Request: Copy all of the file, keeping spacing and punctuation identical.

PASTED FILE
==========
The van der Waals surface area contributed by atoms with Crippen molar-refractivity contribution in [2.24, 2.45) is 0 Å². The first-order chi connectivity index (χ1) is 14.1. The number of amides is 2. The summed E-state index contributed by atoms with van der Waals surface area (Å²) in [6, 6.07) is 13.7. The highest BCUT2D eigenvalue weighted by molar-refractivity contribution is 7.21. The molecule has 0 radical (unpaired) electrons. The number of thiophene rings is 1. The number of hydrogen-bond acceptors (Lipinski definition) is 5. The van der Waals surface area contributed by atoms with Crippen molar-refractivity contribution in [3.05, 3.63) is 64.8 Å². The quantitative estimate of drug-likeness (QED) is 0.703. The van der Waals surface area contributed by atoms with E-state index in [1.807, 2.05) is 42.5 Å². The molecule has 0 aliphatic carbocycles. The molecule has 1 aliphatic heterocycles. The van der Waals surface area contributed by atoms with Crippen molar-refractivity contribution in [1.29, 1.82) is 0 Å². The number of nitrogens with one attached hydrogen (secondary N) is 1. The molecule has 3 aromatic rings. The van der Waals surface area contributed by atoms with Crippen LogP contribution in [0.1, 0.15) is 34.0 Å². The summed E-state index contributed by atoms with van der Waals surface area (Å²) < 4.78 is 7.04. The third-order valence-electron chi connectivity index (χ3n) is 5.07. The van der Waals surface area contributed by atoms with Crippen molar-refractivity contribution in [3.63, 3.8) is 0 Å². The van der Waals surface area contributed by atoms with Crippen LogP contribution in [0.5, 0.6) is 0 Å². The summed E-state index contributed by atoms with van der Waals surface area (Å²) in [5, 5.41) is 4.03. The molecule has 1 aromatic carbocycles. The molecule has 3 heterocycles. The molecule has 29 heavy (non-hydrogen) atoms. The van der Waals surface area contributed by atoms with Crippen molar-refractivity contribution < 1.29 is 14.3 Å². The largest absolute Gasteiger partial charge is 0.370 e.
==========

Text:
The van der Waals surface area contributed by atoms with Crippen molar-refractivity contribution in [2.24, 2.45) is 0 Å². The first-order chi connectivity index (χ1) is 14.1. The number of amides is 2. The summed E-state index contributed by atoms with van der Waals surface area (Å²) in [6, 6.07) is 13.7. The highest BCUT2D eigenvalue weighted by molar-refractivity contribution is 7.21. The molecule has 0 radical (unpaired) electrons. The number of thiophene rings is 1. The number of hydrogen-bond acceptors (Lipinski definition) is 5. The van der Waals surface area contributed by atoms with Crippen molar-refractivity contribution in [3.05, 3.63) is 64.8 Å². The quantitative estimate of drug-likeness (QED) is 0.703. The van der Waals surface area contributed by atoms with E-state index in [1.807, 2.05) is 42.5 Å². The molecule has 0 aliphatic carbocycles. The molecule has 1 aliphatic heterocycles. The van der Waals surface area contributed by atoms with Crippen molar-refractivity contribution in [1.29, 1.82) is 0 Å². The number of nitrogens with one attached hydrogen (secondary N) is 1. The molecule has 3 aromatic rings. The van der Waals surface area contributed by atoms with Crippen LogP contribution in [0.1, 0.15) is 34.0 Å². The summed E-state index contributed by atoms with van der Waals surface area (Å²) < 4.78 is 7.04. The third-order valence-electron chi connectivity index (χ3n) is 5.07. The van der Waals surface area contributed by atoms with Crippen molar-refractivity contribution in [3.63, 3.8) is 0 Å². The van der Waals surface area contributed by atoms with Crippen LogP contribution in [0.5, 0.6) is 0 Å². The summed E-state index contributed by atoms with van der Waals surface area (Å²) in [5, 5.41) is 4.03. The molecule has 1 aromatic carbocycles. The molecule has 3 heterocycles. The molecule has 29 heavy (non-hydrogen) atoms. The van der Waals surface area contributed by atoms with Crippen molar-refractivity contribution < 1.29 is 14.3 Å². The largest absolute Gasteiger partial charge is 0.370 e.